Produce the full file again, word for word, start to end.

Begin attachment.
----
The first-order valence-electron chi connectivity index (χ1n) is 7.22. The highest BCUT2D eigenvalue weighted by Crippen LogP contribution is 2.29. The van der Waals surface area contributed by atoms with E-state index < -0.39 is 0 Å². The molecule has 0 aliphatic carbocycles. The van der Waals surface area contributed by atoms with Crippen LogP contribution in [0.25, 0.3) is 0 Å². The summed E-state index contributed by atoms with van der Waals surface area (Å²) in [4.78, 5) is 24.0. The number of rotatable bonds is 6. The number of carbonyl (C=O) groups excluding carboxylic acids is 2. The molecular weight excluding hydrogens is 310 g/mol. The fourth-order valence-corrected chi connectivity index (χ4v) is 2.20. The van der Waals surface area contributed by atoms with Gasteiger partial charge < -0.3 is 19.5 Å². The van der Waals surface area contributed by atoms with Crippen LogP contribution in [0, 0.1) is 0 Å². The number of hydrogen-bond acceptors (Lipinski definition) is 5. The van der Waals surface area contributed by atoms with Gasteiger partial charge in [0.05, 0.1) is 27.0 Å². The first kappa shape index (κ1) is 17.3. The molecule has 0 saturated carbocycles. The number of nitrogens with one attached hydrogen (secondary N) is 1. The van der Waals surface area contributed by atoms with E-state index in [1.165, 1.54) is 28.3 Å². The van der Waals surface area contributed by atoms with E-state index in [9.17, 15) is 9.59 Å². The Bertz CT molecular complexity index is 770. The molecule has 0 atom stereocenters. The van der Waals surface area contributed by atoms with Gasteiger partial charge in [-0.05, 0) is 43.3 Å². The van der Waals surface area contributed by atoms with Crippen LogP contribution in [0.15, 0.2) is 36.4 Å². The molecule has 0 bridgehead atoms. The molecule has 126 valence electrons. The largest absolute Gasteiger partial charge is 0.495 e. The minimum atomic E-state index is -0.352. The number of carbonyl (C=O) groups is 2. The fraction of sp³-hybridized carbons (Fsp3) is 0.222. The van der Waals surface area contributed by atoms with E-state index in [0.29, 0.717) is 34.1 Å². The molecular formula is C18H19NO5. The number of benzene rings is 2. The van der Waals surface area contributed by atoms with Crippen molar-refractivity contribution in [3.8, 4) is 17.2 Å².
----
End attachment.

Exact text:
The first-order valence-electron chi connectivity index (χ1n) is 7.22. The highest BCUT2D eigenvalue weighted by Crippen LogP contribution is 2.29. The van der Waals surface area contributed by atoms with E-state index < -0.39 is 0 Å². The molecule has 0 aliphatic carbocycles. The van der Waals surface area contributed by atoms with Crippen LogP contribution in [0.25, 0.3) is 0 Å². The summed E-state index contributed by atoms with van der Waals surface area (Å²) in [4.78, 5) is 24.0. The number of rotatable bonds is 6. The number of carbonyl (C=O) groups excluding carboxylic acids is 2. The molecular weight excluding hydrogens is 310 g/mol. The fourth-order valence-corrected chi connectivity index (χ4v) is 2.20. The van der Waals surface area contributed by atoms with Gasteiger partial charge < -0.3 is 19.5 Å². The van der Waals surface area contributed by atoms with Crippen LogP contribution in [0, 0.1) is 0 Å². The number of hydrogen-bond acceptors (Lipinski definition) is 5. The van der Waals surface area contributed by atoms with Gasteiger partial charge in [0.05, 0.1) is 27.0 Å². The first kappa shape index (κ1) is 17.3. The molecule has 0 saturated carbocycles. The number of nitrogens with one attached hydrogen (secondary N) is 1. The van der Waals surface area contributed by atoms with E-state index in [1.165, 1.54) is 28.3 Å². The van der Waals surface area contributed by atoms with E-state index in [9.17, 15) is 9.59 Å². The Bertz CT molecular complexity index is 770. The molecule has 0 atom stereocenters. The van der Waals surface area contributed by atoms with Gasteiger partial charge in [-0.05, 0) is 43.3 Å². The van der Waals surface area contributed by atoms with Crippen LogP contribution in [0.15, 0.2) is 36.4 Å². The molecule has 0 bridgehead atoms. The molecule has 126 valence electrons. The largest absolute Gasteiger partial charge is 0.495 e. The minimum atomic E-state index is -0.352. The number of carbonyl (C=O) groups is 2. The fraction of sp³-hybridized carbons (Fsp3) is 0.222. The van der Waals surface area contributed by atoms with E-state index in [0.29, 0.717) is 34.1 Å². The molecular formula is C18H19NO5. The number of benzene rings is 2. The van der Waals surface area contributed by atoms with Crippen molar-refractivity contribution in [3.8, 4) is 17.2 Å².